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A Brief Understanding Of Foreign Investment In India

Foreign investment occurs when a corporation or an entity from one country invests in the assets or ownership holdings of a company or firm located in another country. Globalisation has accelerated the pace of foreign investment, encouraging large corporations and important individuals to expand and invest. Foreign investment in India has sprung up as a direct outcome of the liberal trade arrangements attempted and implemented by progressive governments. The administration’s advancement agenda aims for speedy and generous growth of the nation’s economy, as well as friendly coordination with the global economy. While foreign interest in India includes speculations made by foreign companies or organisations in India, the inversion, i.e. outflow of distant ventures from India, is also prevalent in the Indian economy. Foreign investment in India has created some fantastic prospects for the country in terms of creating jobs and strengthening the country’s fundamental base.

Types Of Foreign Investment
  1. Foreign Direct Investment (FDI)

After our independence, policymakers recognised the need to bring in technological advancement for development and get foreign exchange resources, and they devised FDI laws. FDI is defined as an investment made by an organisation or individual who is a substance or an entity in one country through controlling ownership of business interests in another country. FDI can take the form of either starting a firm or entering into joint ventures through mergers and acquisitions, creating new offices, and so on. It is not permitted in the betting and gambling or lottery industry, housing and real estate business, chit fund business, exchangeable expansion rights, retail trading, plantations, atomic energy, and agricultural industries.

2. Foreign Portfolio Investment (FPI)

Foreign Portfolio Investment is an investment in Indian securities by foreigners and non-residents, comprising stocks, government securities, corporate securities, convertible securities, structural securities, and so on. The goal is to secure a controlling position for India at a lower level of speculation or investment than FDI, with flexibility for entry and exit. In light of the Coronavirus, SEBI has implemented measures to protect foreign investors and minimise the strain on their business operations by relaxing the requirements for FPIs to maintain their licences.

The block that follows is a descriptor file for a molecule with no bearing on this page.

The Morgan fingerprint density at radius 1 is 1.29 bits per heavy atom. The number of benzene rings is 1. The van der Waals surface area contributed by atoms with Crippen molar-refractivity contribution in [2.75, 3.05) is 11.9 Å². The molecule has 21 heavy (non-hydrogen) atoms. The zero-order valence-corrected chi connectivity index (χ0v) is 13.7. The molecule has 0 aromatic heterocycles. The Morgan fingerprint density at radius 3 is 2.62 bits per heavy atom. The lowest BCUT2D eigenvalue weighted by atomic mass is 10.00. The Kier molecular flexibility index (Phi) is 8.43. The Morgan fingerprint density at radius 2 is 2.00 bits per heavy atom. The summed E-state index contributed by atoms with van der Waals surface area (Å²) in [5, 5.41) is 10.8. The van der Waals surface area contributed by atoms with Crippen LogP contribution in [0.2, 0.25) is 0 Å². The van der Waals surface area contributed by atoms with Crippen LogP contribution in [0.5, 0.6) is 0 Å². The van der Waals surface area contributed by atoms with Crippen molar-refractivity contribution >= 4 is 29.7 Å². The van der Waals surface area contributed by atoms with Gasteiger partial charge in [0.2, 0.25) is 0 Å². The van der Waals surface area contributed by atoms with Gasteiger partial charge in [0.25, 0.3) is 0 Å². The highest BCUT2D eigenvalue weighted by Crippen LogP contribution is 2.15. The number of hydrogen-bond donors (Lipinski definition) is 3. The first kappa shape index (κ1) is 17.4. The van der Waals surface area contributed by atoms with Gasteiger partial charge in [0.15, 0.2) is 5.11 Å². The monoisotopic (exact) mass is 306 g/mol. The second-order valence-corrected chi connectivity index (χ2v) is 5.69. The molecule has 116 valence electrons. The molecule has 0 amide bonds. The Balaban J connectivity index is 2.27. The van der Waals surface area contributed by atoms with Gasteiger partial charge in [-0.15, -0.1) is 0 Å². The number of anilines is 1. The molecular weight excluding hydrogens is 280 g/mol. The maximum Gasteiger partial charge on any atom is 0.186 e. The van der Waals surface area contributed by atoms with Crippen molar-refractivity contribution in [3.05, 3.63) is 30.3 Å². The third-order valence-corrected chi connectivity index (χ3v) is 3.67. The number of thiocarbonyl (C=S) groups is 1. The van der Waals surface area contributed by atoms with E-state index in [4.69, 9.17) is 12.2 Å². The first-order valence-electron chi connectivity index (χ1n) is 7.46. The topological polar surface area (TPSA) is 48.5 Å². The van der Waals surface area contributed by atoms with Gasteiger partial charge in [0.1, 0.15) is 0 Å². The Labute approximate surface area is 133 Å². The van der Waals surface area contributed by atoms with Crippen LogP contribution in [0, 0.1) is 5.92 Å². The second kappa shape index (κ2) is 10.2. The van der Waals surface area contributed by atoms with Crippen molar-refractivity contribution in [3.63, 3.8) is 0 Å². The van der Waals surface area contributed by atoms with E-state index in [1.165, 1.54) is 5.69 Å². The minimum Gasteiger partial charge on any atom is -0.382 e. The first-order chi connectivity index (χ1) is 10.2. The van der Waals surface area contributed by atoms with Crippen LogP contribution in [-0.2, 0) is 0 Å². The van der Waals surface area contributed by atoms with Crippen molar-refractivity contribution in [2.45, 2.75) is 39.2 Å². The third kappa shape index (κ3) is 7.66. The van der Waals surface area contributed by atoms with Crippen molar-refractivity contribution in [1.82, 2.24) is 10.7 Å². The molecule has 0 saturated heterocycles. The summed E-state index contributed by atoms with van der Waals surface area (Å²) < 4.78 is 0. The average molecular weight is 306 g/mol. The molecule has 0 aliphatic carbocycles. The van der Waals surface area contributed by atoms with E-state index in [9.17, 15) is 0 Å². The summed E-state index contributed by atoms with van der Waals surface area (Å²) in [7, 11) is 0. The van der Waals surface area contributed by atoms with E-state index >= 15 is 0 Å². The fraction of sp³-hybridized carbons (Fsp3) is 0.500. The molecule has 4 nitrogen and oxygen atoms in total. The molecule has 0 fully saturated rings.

3. Foreign Institutional Investment (FII)

An investor’s investment in overseas markets is referred to as an FII. Companies that want to invest under the FII idea merely need to be listed on a stock exchange. It consists of a mutual fund, a pension fund, an insurance or reinsurance firm, and an investment trust that intends to invest in India. The overall investment limit under FII is 24 per cent of the Indian company’s paid-up capital. These investments are significant in our nation since they are net sellers, increasing the depth and breadth of Indian markets while also becoming a significant source of speculation. The distinctions between FPI and FII are primarily in the type of financial specialists, and hence the phrases FPI and FII are used interchangeably. 

Ways Of Foreign Investment In India
  1. Government Route

Foreign investment in areas not covered by the automatic route requires prior authorisation from the government via the Government route. The Foreign Investment Facilitation Portal is where you can apply for government permission. The Ministry of Commerce’s Department of Industrial Policy and Promotion is in charge of this portal.

2. Automatic Route

Foreign investment in India is permitted under the automatic route without prior clearance form the Government of India or the Reserve Bank of India (RBI) throughout all operations or sectors, as specified in Regulation 16 of the FEMA Regulations, 2017.


To improve chances for foreign investment in India, the government has recently loosened certain current rules and implemented new legislation in some cases. Many changes have occurred since the Indian economy was opened to foreign investors in 1991, with the goal of attracting foreign investment to India. Since the liberalisation, all administrations have begun to make policies that have made the Indian economy highly appealing to international investors. 

By Devanshi Shukla